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Senate Rebuffs Estate Tax

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Senators who oppose estate tax repeal today succeeded at keeping the issue off the floor.

Supporters of the bill, H.R. 8, needed 60 votes to invoke cloture, or protect the bill from a filibuster by limiting debate on the bill, but the final vote was 57-41.

The insurance industry lobbied against the bill, and some analysts have suggested that the bill could have caused problems for core life insurance products.

In comments derided in an editorial today in the Wall Street Journal, Frank Keating, president of the American Council of Life Insurers, is quoted as saying, “I am institutionally and intestinally against huge blocks of inherited wealth. I don’t think we need the Viscount of Enron or the Duke of Microsoft.”

An ACLI official confirmed the quotes.

As cited also by WSJ and noted by lawmakers in floor comments, the industry is the main source of revenue for an antirepeal advocacy group called the Coalition for America’s Priorities. One ad cited by the WSJ in its editorial, which supported full repeal, is a sound-alike of heiress Paris Hilton praises the Senate as “like awesome” for cutting her family’s taxes.

After the vote, the Senate Republican leadership withdrew to determine whether they would seek an immediate vote on a compromise reform bill that would have substantively slashed the estate tax, and which Democrats called a stealth attempt at full repeal.

Some say the vote could also cause problems for efforts by Sen. John Kyl, R-Ariz., the chief sponsor of repeal, to get a compromise bill passed.

One compromise bill would have established a $5 million threshold for the estate tax and taxed assets above that level at 15%, the capital gains rate. But on Wednesday, June 7, Sen. Charles Grassley, R-Iowa, chairman of the Senate Finance Committee, sought to sweeten that for Democrats by proposing to tax all assets above $30 million at 30%.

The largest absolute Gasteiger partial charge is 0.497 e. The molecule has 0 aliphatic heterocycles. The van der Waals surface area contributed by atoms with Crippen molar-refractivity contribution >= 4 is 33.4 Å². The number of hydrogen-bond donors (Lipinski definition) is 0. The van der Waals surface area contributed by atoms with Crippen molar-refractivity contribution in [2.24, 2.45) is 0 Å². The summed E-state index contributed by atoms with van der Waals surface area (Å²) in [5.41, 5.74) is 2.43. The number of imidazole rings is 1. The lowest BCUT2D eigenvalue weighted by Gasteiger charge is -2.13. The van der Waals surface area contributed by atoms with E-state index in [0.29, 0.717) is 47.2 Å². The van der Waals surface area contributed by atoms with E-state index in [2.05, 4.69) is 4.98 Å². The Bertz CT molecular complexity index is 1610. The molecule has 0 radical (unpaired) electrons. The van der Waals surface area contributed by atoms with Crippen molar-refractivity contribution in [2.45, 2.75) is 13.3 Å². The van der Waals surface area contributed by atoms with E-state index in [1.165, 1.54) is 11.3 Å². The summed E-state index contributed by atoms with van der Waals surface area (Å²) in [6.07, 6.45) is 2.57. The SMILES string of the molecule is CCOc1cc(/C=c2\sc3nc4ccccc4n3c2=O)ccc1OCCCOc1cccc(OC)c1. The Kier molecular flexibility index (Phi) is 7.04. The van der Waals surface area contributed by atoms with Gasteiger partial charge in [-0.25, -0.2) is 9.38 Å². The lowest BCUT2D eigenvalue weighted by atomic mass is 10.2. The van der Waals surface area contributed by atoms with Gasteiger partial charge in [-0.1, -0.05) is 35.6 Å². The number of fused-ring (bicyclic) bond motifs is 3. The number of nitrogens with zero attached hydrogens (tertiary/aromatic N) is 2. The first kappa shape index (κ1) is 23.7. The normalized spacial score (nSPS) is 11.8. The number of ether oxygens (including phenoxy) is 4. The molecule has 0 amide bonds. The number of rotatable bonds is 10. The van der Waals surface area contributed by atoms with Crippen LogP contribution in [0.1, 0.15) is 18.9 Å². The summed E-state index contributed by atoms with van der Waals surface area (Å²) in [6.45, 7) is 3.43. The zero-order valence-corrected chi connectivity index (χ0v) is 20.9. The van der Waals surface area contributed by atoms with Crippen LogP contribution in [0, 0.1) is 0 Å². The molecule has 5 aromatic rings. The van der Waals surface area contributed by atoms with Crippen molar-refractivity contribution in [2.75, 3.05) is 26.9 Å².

Sen. Harry Reid, D-Nev., minority leader, said, however, during the debate leading up to the cloture vote that, compromise “is full repeal anyway,” adding that it “doesn’t even pass the laugh test,” and calling it a “pig in a poke.”

Under current law, the threshold gradually rises from $1.5 million in 2005 to full repeal in 2010. But unless the law is renewed, the tax would revert to 2001 levels, a $1 million threshold per spouse and a 55% tax rate above that level.

Insurance agents, through the National Association of Insurance and Financial Advisors and the Association for Advanced Life Underwriting, support a reform package with a $2.5 million exemption and a top rate of 45%.

The plan also would sustain the current policy of “stepping up” the tax basis for assets transferred to the beneficiary of an estate.

The trade groups and their members contend that would exempt 99.7% from paying any estate tax and would cost less than half as much as repeal.

“We believe this would be sustainable over the long-term,” David Stertzer, chief executive of the AALU in Falls Church, Va.

Michael Kerley, senior vice president of federal government relations for NAIFA, called the vote “pure partisan politics.”

“Unless the leaders in the Senate set about truly creating a bipartisan bill, I don’t see this going anywhere,” he added.

Kerley explained that the concern of the insurance industry is that “if that you repeal the estate tax, it will in fact siphon off a lot of tax revenue that we would want to use for other tax incentives that will help the public.”

He cited long term care insurance, health insurance, life insurance and disability income insurance.

“We believe that a much, much, much larger segment of the public would be helped by giving tax breaks to those products than would be helped by repealing the estate tax,” he said.

“If the Republicans and Democrats can work out an acceptable compromise, it can easily pass the Senate. But it has to be a true compromise.”

Stertzer of the AALU says his association expects “heavy further near-term consideration of this issue.”

There are reforms proposals receiving serious discussions in the Senate, “some of which cost nearly 90% of the cost of full repeal,” he says.

“While the timing of further Senate consideration of the estate tax issue is not yet clear, it would not be surprising to see developments as soon as next week,” Stertzer added.


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